Campus Confidential

Stephen Henighan

“What’s it like teaching at a university?” a male writer friend asked. “All those young girls. I mean, do you—?” When I said I didn’t, he looked not only disappointed but frustrated, as though I were withholding an undeniable fact of my existence. My friend was convinced that sex between professors and students was a staple of campus life. In this he resembled the makers of popular culture, who have frozen the university’s public image in the 196s. Many films or novels with university settings include an affair between a male professor and a female student. In the public eye, universities have never recovered from the antics of Donald Sutherland as Professor Jennings in the 1978 film Animal House. In fact, neither today’s undergraduates, who are stressed out from supporting part-time jobs on top of full-time study, student loans and career worries, nor the current generation of professors, who were educated in feminism and power dynamics, and are overstretched by funding cuts and bureaucratic interference in their jobs, have much time for campus affairs. These days, the careerist power grabs of academic administrators, who are replacing professors as the central figures in university life, produce more drama than campus sexual relationships. Which is not to say that such liaisons don’t occur.

Some people I know believe that a professor can be fired for having an affair with a student. This is a myth. On unionized Canadian campuses, firing a faculty member requires years of reports, committee deliberations and appeals. More importantly, society has stopped condemning consenting adults for private acts; it’s not feasible for universities to wage war against consensual sex, provided that both participants are of age. In Canada—different standards apply elsewhere—I’m aware of professors who have been fired for two sexual misdemeanours: harassment of younger women by older men; and the use of an office computer to download child pornography. The latter offence is uncommon, but there remains a fringe of older male professors—holdovers from the Professor Jennings era—who make women’s lives unbearable. Regarded as pariahs by their colleagues, these hounders and gropers are not very likely to have actual sexual relations with anyone; rather, they bully young women. Their victims are frequently graduate students or younger female professors. This kind of aggression could morph into an abusive relationship; but these days it is usually rebuffed, and often reported.

The 196s, the sordid heyday of the campus affair, presented unique conditions: sexual liberation and the availability of the Pill, combined with the persistence of patriarchal assumptions from the 195s. In Canada, the massive expansion of the university system to serve the baby boomers resulted in the importation of squads of male professors from the United States, the United Kingdom and Europe. Many of the young women who entered university as undergraduates came from towns or neighbourhoods where almost everyone had the same culture: foreign-born professors exercised an exotic allure. Having been hired with master’s degrees and a promise to finish a doctorate at a later date, many of these instructors were barely older than their students. Neither the mainstreaming of feminism that began in the 197s, nor the awareness of power dynamics introduced by critical theory in the 198s, had yet made their impact on campus consciousness. Most of the privileged minority who attended university did not need part-time jobs; professors were not yet labouring under “publish or perish” injunctions. Everyone had time on their hands. The mayhem that ensued was engraved on the minds of baby boomer students, who recapitulated these situations in movies, novels and newspaper columns over the next decades.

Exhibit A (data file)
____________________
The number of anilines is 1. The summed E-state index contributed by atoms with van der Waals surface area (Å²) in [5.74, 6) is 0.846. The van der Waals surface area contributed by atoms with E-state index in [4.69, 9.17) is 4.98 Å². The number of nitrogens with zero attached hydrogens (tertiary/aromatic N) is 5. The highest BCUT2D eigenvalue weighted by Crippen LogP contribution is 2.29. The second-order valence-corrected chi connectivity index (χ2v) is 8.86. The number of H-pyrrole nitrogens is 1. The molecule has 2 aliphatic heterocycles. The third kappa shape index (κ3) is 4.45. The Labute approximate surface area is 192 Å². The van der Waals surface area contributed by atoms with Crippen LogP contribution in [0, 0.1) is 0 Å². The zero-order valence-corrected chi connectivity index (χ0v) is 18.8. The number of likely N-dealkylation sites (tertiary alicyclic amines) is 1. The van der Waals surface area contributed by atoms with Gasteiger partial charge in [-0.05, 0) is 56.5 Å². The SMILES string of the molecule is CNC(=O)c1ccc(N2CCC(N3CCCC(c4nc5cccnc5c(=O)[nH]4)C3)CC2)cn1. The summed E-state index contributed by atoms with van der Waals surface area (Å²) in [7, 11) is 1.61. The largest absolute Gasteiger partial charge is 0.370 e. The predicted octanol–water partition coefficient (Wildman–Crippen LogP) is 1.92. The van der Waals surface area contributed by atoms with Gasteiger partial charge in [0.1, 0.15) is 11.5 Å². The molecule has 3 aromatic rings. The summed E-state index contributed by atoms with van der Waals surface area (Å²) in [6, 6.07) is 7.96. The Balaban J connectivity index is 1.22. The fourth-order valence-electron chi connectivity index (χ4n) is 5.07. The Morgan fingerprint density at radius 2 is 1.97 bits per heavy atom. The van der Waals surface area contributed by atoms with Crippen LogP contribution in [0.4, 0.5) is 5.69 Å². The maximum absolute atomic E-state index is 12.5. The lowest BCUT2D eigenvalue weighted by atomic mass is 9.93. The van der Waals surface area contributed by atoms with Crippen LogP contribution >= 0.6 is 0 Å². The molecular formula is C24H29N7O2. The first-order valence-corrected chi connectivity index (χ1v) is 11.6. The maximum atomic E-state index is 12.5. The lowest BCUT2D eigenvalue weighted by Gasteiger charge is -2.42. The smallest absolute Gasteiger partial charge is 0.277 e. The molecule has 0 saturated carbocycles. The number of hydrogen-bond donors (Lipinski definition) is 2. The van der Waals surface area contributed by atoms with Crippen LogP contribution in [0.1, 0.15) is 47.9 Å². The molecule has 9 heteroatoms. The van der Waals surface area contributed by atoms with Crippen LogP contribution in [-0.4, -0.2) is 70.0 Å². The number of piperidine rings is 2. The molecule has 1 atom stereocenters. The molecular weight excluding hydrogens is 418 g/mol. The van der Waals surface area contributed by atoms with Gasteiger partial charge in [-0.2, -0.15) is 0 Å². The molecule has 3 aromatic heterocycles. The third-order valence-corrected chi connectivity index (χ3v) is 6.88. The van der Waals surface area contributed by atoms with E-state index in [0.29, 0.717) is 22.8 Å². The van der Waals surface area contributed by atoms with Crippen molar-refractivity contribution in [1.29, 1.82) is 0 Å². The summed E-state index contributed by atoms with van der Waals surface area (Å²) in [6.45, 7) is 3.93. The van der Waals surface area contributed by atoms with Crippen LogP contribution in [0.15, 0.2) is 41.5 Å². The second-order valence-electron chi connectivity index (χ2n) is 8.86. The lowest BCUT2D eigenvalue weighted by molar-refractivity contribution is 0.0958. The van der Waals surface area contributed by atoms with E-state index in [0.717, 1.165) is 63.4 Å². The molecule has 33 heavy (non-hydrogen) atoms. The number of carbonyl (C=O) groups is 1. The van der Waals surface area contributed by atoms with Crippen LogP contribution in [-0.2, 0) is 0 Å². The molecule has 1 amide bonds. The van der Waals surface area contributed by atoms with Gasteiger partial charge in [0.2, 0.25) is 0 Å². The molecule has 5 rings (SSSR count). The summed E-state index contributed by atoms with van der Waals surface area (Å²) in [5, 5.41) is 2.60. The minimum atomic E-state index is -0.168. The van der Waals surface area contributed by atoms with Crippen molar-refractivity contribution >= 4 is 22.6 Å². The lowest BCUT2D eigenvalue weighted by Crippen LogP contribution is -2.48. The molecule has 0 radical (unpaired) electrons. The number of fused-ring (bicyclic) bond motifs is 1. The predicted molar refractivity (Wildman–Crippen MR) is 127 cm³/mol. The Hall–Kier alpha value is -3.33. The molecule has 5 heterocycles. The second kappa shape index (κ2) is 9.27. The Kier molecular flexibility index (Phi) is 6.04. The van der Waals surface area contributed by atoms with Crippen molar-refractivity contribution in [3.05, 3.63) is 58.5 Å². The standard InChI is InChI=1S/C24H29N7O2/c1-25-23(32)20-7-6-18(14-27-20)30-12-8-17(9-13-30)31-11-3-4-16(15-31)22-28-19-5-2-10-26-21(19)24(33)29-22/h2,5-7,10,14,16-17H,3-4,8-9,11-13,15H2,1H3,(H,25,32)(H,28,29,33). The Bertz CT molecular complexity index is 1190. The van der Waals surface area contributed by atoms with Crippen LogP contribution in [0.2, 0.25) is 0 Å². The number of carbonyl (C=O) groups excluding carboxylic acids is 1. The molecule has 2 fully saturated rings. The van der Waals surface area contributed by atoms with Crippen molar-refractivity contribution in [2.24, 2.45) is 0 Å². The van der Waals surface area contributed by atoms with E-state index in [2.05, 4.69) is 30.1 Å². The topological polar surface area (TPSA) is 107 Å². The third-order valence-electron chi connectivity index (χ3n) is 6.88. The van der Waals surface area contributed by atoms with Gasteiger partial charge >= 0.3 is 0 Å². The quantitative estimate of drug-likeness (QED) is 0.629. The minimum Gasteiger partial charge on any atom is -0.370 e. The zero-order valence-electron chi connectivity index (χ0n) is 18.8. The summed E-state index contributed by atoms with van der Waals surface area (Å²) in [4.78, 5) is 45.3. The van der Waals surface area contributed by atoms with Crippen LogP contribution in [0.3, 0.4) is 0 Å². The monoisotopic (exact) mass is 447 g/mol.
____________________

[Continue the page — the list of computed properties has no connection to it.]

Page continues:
The university, meanwhile, chan

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Stephen Henighan

Stephen Henighan’s most recent novel is The World of After. Over the winter of 2022–23, Monica Santizo’s Spanish translation of Stephen’s novel The Path of the Jaguar will be published in Guatemala, and Stephen’s English translation of the Guatemalan writer Rodrigo Rey Rosa’s novel The Country of Toó will be published in North America. Read more of his work at Follow him on Twitter @StephenHenighan.


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